{sparkling} A West Coast Cap Classique: Groote Post introduces Brut

The opening of a bottle of Cap Classique is always a moment filled with anticipation. The much awaited addition of the Groote Post Vineyards‘ Brut to their impressive line-up was surely a cause for celebration in The Little House.

Introduction

A bottle of bubbles deserves a loud celebration as the cork explodes into the sky. An absolute labour of love, a tribute to patience and the passing of time, the master craft of Cap Classique making is worth celebrating ten times over for the amount of passion captured in each bottle.

Every time I unwrap the foil from a bottle of bubbles, there’s a nervous energy fluttering at my heart. The twist of the cork, the thrill of the release, the dainty plume followed by a cascade of micro-bubbles along the side of the bottle – this ceremonious occasion never disappoints, and always brings me great joy.

I was incredibly excited when I received a bottle of Groote Post Brut towards the end of last year. Having been a loyal fan and supporter of Groote Post since the start of The Little Hedonist, I knew it was going to be exquisite. Because the Pentz family (and by extension their incredible winemaker, Lukas Wentzel) has a whole lot of heart to fit into their bottles, and this one would be no different.

Click here to read my review on Groote Post’s Seasalter 2020!
Click here to read my review on Groote Post’s Seasalter 2018!
Click here to read about my visit to the Groote Post farm and Hilda’s Kitchen!
Click here to read my review on Groote Post’s Salt of the Earth 2015!

Background

We are always very excited at Groote Post when we welcome a new wine to our portfolio,” says Nick Pentz, “especially when it is a wine that sparkles with promise after a challenging year, its millions of tiny bubbles lifting spirits, adding joy to hearts and smiles to faces. Everyone knows that there is something magical about popping open a bottle of one’s favourite Cap Classique.”

Tasting notes:  zesty notes of green apple and white pear with hints of brioche, a well-rounded velvety yet lively mouthfeel and a crisp lingering finish.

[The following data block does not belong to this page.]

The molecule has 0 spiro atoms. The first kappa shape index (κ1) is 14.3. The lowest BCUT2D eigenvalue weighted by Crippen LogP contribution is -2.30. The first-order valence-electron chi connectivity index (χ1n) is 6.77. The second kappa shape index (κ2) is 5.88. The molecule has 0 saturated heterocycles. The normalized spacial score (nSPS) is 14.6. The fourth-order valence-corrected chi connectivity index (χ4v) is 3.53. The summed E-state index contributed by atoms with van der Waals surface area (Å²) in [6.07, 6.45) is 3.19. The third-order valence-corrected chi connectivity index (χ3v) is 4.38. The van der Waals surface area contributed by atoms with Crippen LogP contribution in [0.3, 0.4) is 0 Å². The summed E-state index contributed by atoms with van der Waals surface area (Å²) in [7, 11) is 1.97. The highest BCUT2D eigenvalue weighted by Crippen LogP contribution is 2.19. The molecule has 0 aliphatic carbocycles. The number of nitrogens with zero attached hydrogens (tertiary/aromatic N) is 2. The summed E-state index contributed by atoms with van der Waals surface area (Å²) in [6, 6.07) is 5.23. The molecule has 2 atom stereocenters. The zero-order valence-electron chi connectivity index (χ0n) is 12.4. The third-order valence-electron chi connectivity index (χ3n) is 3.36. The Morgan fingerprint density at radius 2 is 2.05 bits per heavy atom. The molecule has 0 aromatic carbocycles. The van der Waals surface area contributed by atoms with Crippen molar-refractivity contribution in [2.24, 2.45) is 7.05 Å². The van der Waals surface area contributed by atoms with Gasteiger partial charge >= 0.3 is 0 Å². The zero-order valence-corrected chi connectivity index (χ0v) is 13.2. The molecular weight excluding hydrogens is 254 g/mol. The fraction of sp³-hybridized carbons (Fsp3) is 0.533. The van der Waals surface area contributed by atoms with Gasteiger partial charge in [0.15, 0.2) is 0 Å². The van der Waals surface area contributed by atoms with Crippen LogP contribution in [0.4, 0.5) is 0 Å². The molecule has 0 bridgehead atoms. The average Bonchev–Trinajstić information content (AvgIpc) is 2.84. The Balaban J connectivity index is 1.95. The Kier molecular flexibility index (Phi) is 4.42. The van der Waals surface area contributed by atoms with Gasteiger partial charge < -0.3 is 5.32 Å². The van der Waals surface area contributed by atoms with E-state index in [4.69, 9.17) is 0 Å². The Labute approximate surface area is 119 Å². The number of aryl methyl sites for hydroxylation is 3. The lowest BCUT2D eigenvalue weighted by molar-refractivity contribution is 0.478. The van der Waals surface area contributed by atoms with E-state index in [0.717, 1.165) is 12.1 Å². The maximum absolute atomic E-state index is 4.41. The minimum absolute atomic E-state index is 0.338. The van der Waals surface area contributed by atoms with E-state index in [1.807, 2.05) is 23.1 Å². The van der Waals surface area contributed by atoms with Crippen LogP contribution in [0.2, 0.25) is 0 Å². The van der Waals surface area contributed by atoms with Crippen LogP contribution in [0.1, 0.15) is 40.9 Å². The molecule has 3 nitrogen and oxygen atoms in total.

In the vineyard: 60% Chardonnay and 40% Pinot Noir
In the cellar: We do a traditional whole bunch pressing, and for the Brut, we only use the first free-run juice (200 litres per ton) of the Pinot Noir, to prevent too much colour extraction. The juice undergoes fermentation in stainless steel tanks and spends three months on the lees thereafter. As a non-vintage wine, we have the luxury of making up the final blend from different vintages. The wine undergoes a second fermentation in the bottle and matures for 14-20 months on the lees. Thereafter the disgorging and dosage take place.
Cellar door price:   
approx. R172 per bottle

Sparkling sorbet

The Groote Post team also sent me a slab of De Villiers Honeycomb chocolate to enjoy with their Brut. It is a premium quality milk chocolate bar, containing 30% cocoa solids. This bar is made using ethically sourced Rainforest Alliance certified Ugandan cocoa beans. The honeycomb is folded into the chocolate and handcrafted in their own confectionery kitchen. This chocolate is free from hydrogenated fats, gluten and GMO’s.

Always wanting to make use of the season’s abundance, I made quick mango and granadilla sorbet, hardly being able to wait for it to freeze. I didn’t want to pair this incredibly aromatic Cap Classique with heavy food or strong flavours, but I did want to enhance and add to the already-there vibrancy of this West Coast gem.

A sparkling sorbet is a timeless classic, and in this instance I knew why. In my quest not to overwhelm, I realised this Cap Classique didn’t have a need for much; Groote Post made sure it was full to the brim before bottling.

I took out my beloved Riedel Sours glasses for the pour. With their beautifully wide mouths, they are eagerly awaiting the perfect ball of sunny sorbet, along with the fizz and sparkle of the Brut. The wide brim allows you to envelop your senses fully in the creaminess of the Cap Classique, intermingled with the tropical tang of the fruit.

When the vibrant fizz eventually settled down to little rows of slow-rising bubbles, I was left with a golden sundowner, every bit as beautiful as a West Coast sunset. Call it a dessert, a cocktail or even a mixed drink, it was simply stunning in its dusky hues.

In conclusion

If you’ve not visited Groote Post yet, make a family day of it. Book a table at Hilda’s Kitchen and indulge in traditional classics with a Groote Post fine-dinging twist. Have a leisurely wine tasting at the cellar or take a walk to the bird hide. Have a picnic. Jump onboard the game drive vehicle and get some fresh air as Nick takes you on a  guided farm drive. And at the end of the day, as you marvel at the beauty of Groote Post, raise a glass of Brut to a day well spent.

Thank you, Groote Post, for including me in your journey, as we celebrate yet another of your unique West Coast wines!

Disclaimer: I was given this product(s) as part of a press drop in exchange for my honest and truthful opinion and review thereof. All thoughts and opinions expressed herein are solely those of The Little Hedonist, given in good faith and in no way influenced by the company or its affiliates. All images, unless otherwise stated / credited, are also my own.

The Little Hedonist endorses responsible drinking.
Don’t drink and drive. Not for persons under 18.

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